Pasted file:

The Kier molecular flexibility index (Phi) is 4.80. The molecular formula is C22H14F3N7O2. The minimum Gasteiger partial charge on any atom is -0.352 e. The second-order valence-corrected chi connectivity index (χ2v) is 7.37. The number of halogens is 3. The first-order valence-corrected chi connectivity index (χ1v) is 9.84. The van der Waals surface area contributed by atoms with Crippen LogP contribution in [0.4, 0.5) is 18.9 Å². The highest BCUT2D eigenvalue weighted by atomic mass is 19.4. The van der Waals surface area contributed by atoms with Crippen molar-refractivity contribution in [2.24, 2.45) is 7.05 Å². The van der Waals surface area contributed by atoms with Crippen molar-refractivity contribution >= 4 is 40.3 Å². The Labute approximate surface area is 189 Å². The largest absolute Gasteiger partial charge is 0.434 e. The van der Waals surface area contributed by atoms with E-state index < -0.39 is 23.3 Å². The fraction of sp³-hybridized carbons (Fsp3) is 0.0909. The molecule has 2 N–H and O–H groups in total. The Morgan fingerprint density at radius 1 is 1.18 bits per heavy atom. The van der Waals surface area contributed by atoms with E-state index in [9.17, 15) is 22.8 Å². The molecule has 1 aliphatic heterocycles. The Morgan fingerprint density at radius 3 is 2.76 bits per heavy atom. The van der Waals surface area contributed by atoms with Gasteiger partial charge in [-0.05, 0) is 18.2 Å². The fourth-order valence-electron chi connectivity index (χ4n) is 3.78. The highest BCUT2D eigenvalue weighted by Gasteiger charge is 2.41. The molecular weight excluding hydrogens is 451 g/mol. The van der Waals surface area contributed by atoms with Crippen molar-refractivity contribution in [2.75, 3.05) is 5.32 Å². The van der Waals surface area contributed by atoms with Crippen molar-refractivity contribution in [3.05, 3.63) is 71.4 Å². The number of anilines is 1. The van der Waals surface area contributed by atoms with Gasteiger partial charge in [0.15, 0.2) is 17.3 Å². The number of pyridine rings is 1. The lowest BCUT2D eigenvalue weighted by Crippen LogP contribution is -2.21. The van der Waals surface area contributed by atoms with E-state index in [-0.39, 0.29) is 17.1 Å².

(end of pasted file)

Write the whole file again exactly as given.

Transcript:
The Kier molecular flexibility index (Phi) is 4.80. The molecular formula is C22H14F3N7O2. The minimum Gasteiger partial charge on any atom is -0.352 e. The second-order valence-corrected chi connectivity index (χ2v) is 7.37. The number of halogens is 3. The first-order valence-corrected chi connectivity index (χ1v) is 9.84. The van der Waals surface area contributed by atoms with Crippen LogP contribution in [0.4, 0.5) is 18.9 Å². The highest BCUT2D eigenvalue weighted by atomic mass is 19.4. The van der Waals surface area contributed by atoms with Crippen molar-refractivity contribution in [2.24, 2.45) is 7.05 Å². The van der Waals surface area contributed by atoms with Crippen molar-refractivity contribution >= 4 is 40.3 Å². The Labute approximate surface area is 189 Å². The largest absolute Gasteiger partial charge is 0.434 e. The van der Waals surface area contributed by atoms with E-state index < -0.39 is 23.3 Å². The fraction of sp³-hybridized carbons (Fsp3) is 0.0909. The molecule has 2 N–H and O–H groups in total. The Morgan fingerprint density at radius 1 is 1.18 bits per heavy atom. The van der Waals surface area contributed by atoms with E-state index in [9.17, 15) is 22.8 Å². The molecule has 1 aliphatic heterocycles. The Morgan fingerprint density at radius 3 is 2.76 bits per heavy atom. The van der Waals surface area contributed by atoms with Gasteiger partial charge in [-0.05, 0) is 18.2 Å². The fourth-order valence-electron chi connectivity index (χ4n) is 3.78. The highest BCUT2D eigenvalue weighted by Gasteiger charge is 2.41. The molecular weight excluding hydrogens is 451 g/mol. The van der Waals surface area contributed by atoms with Crippen molar-refractivity contribution in [2.75, 3.05) is 5.32 Å². The van der Waals surface area contributed by atoms with Crippen molar-refractivity contribution in [3.05, 3.63) is 71.4 Å². The number of anilines is 1. The van der Waals surface area contributed by atoms with Gasteiger partial charge in [0.15, 0.2) is 17.3 Å². The number of pyridine rings is 1. The lowest BCUT2D eigenvalue weighted by Crippen LogP contribution is -2.21. The van der Waals surface area contributed by atoms with E-state index in [-0.39, 0.29) is 17.1 Å².